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Could You Review MarketTrak?

| | Posted in: Technical Trading

A reader asked: “Could you review the track record of MarketTrak? Their timing is based on neural network technology and looks at first glance reasonable. Is there any evidence that a neural network provides an edge in market timing?”

The site states: “MarketTrak publishes a highly accurate forecast of the stock market direction for one and five days ahead.” The site does not quantify forecast accuracy, but has a rolling promotional blurb at the top of the home page which states: “Profit YTD is 50+ percent December 9, 2009.” There is no explanation regarding the method or assumptions used in calculating that profit.

The overview of the MarketTrak forecast model briefly describes use of “an advanced neural network model in combination with a genetic algorithm to calculate a DJIA forecast.” The overview does not present accuracy statistics for model outputs.

A web search reveals a trading position history, which lists the “computed trading position at the close for the next trading day” over the period 11/11/04 through 11/20/08 (1,014 trading days). However, there is not enough information in the document to tell whether it is a backtest or a record of live forecasts. If it is a backtest constructed from experimental selection of model specifications and parameter settings, data snooping bias could be substantial. Return calculations for such a test should be based on a tradable asset like DIAMONDS Trust, Series 1 (DIA) rather than DJIA, and apparently should be based on open-to-close rather than close-to-close at least part of the time. The indicated number of position changes in the sample (265) would involve material trading frictions. Based on some rough assumptions:

Using close-to-close returns for DIA, the document indicates average daily profitability as long as per-trade friction is below 0.8%.

Using open-to-close returns for DIA, the document indicates average daily profitability as long as per-trade friction is below 0.6%.

The MarketTrak disclaimer states:

“We strive to make our forecast the best available, but we do not guarantee its accuracy or profitability. We provide the forecast on an “as is” basis without any warranty of any kind. Specifically, MarketTrak disclaims any and all warranties, expressed or implied, including without limitation warranties of merchantability, profitability, and fitness for a particular purpose.”

“Stock Picking in a ‘Fruit Fly Lab'” describes some formal research on the application of genetic algorithms to stock trading, concluding that “knowledgeable humans applying sophisticated programming techniques may be able beat the market.” The market knowledge of the humans designing the program appears to be both critical and imprecisely specified. Most available research indicates stock picking is more likely to drive outperformance than market timing.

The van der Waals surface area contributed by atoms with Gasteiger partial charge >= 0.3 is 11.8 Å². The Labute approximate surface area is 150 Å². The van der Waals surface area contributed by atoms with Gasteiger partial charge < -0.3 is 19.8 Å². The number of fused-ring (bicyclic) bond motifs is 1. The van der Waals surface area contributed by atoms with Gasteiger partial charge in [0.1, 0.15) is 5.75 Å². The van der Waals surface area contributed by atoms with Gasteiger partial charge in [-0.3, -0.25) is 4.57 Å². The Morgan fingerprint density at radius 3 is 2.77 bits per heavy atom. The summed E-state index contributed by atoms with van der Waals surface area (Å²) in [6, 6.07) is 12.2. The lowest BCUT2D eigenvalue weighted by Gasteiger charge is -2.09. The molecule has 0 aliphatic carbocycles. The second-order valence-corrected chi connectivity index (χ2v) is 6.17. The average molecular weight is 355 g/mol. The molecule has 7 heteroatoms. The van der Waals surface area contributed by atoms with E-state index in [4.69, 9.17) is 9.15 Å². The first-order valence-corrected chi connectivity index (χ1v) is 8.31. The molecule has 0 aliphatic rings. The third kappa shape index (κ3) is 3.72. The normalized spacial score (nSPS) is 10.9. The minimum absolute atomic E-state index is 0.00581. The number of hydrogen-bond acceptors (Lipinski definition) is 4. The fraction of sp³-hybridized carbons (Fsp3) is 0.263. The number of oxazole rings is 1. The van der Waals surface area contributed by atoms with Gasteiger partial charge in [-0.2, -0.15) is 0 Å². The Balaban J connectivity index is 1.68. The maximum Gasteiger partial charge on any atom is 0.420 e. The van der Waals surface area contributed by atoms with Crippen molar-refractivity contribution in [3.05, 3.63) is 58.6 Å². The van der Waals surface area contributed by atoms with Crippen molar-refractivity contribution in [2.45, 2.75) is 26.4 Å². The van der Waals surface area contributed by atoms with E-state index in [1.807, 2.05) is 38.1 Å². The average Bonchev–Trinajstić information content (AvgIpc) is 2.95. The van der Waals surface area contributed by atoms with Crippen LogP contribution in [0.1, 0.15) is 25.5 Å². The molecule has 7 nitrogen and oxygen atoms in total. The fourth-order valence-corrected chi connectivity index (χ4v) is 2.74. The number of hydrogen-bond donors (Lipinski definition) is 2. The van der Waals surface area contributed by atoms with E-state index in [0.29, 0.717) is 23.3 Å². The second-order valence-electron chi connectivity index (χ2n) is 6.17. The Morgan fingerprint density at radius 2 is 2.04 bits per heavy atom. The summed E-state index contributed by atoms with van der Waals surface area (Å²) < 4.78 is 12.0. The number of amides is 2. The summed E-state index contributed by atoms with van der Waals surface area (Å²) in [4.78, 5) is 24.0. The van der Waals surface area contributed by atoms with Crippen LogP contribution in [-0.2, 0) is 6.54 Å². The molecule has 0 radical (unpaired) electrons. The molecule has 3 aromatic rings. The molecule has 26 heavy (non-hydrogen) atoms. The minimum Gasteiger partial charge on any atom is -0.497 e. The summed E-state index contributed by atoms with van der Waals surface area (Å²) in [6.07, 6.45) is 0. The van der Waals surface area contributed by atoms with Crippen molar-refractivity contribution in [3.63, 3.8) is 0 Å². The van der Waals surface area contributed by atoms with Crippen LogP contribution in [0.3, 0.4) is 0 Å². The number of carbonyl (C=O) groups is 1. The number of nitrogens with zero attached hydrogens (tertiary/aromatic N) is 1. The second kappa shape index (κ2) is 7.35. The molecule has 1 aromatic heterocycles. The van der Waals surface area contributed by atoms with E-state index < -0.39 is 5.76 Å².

In summary, there is not enough information available to assess the value of the MarketTrak service with reasonable confidence. Data snooping bias is a principal concern.

Via the MarketTrak contact email address, Rich Pryor commented: “…the 1014 [trading day] forecast results were mostly backtesting. The last 200 were blind forward projections. The 50 + return was totally blind. If you open an account, I will be glad to give you a free 3-month subscription. You can use this time to judge the merits of my model.”


Here are some MarketTrak average daily gross return performance metrics, with observations as follows:

  • Gross performance during the last 200 trading days in the sample (involving 55 position changes) is better than that in the overall sample, but involves only a bear market regime. Timing systems (even those that generate signals randomly) have an inherent advantage over a buy-and-hold strategy during bear markets, and an inherent disadvantage during bull markets.
  • A realistic trading scenario would probably have gross returns somewhere between the Open-Close and Close-Close results, less trading frictions that depend on account size and specific broker fees.
  • In the overall sample, gross performance while short is stronger than gross performance while long, but there are generally incremental borrowing costs for short positions.

CXOadvisory.com use only publicly available data for reviews (no private trials), so that readers can check the results if they choose. It is preferable that reviews involve “live” data spanning at least two years to encompass potentially real trading under different kinds of market conditions.

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